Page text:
Adam said on 25/02/2014 at 6:43am

    Get rid of tooth paste and clean teeth with magic soap?

    Ana Saro said on 10/02/2014 at 4:39pm

    Thank You for the great tips...

    Kimberly said on 09/02/2014 at 3:30pm

    Nice toppic! Not so shure about the first advice. Travel towels are indeed smaller in size, but after a while they will reek. I always travelling with a small old towel for showering and a big sarong which can be beach towel, a dress (girls only ;) ) and curtain if you like some more privacy in hostel dorms.

    Adrian said on 09/02/2014 at 12:12pm


    Henry Ford said on 09/02/2014 at 1:10am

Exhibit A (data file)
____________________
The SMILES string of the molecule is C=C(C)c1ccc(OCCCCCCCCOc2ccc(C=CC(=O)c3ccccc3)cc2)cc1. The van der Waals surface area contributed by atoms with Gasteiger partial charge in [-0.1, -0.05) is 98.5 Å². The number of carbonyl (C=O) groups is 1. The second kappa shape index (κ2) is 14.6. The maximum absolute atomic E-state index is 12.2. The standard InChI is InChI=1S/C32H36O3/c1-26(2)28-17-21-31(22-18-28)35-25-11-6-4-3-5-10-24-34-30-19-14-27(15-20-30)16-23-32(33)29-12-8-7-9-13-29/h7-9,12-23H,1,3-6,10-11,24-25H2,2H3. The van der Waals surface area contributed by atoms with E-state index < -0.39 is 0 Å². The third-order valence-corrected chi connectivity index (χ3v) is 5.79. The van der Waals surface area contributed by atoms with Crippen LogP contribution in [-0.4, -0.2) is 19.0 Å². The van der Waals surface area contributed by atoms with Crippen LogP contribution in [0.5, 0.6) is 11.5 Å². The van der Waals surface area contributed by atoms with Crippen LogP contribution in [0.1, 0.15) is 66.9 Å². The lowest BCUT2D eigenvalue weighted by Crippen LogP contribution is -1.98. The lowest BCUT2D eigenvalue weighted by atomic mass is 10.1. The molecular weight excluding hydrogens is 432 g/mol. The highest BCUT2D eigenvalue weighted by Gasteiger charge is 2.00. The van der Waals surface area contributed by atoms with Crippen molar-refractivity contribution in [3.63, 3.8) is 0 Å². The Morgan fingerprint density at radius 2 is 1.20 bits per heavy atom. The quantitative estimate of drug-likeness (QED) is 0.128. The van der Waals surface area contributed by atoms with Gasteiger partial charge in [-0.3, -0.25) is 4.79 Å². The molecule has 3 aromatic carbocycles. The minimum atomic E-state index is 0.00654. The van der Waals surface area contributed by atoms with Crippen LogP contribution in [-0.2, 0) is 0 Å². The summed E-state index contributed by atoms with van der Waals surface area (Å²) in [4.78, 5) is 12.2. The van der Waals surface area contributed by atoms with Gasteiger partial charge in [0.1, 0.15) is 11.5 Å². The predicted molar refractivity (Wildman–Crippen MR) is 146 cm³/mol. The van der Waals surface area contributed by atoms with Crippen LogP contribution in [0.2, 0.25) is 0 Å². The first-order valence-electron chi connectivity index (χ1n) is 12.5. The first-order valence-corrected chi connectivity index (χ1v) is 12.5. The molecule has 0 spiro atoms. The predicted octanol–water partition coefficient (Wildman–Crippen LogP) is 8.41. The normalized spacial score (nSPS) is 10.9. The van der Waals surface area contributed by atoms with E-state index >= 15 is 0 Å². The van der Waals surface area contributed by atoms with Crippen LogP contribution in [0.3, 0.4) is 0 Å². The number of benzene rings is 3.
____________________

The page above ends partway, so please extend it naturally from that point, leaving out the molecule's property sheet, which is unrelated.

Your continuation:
That with the towel is a classic. Right, you can pack a travel towel - it's small and does the job of drying you after a shower. But this doesn't mean that you cannot pack a normal sized towel, too. The problem is that a normal sized towel takes too much space IN your backpack, but not ON your backpack. Just fold and neatly roll it, then strap it onto the side of your backpack! There will be so many times when you go to the beach and will thanks heaven that you have a nice towel to lie on. You can also use it to have a nice cover on dirty buses/seats. And it will come in handy as backup when your travel towel still is wet! Other main points to keep your backpack light: - consequently follow the summer: no jacket, no jeans! Just shorts. And a tracksuit as backup for windy days/cold buses which you strap onto your backpack as well. - no fancy shoes or trekking shoes! Trainers and flipflops, that's it. Travelling around the world my backpack is 7Kg - and I don't miss a thing.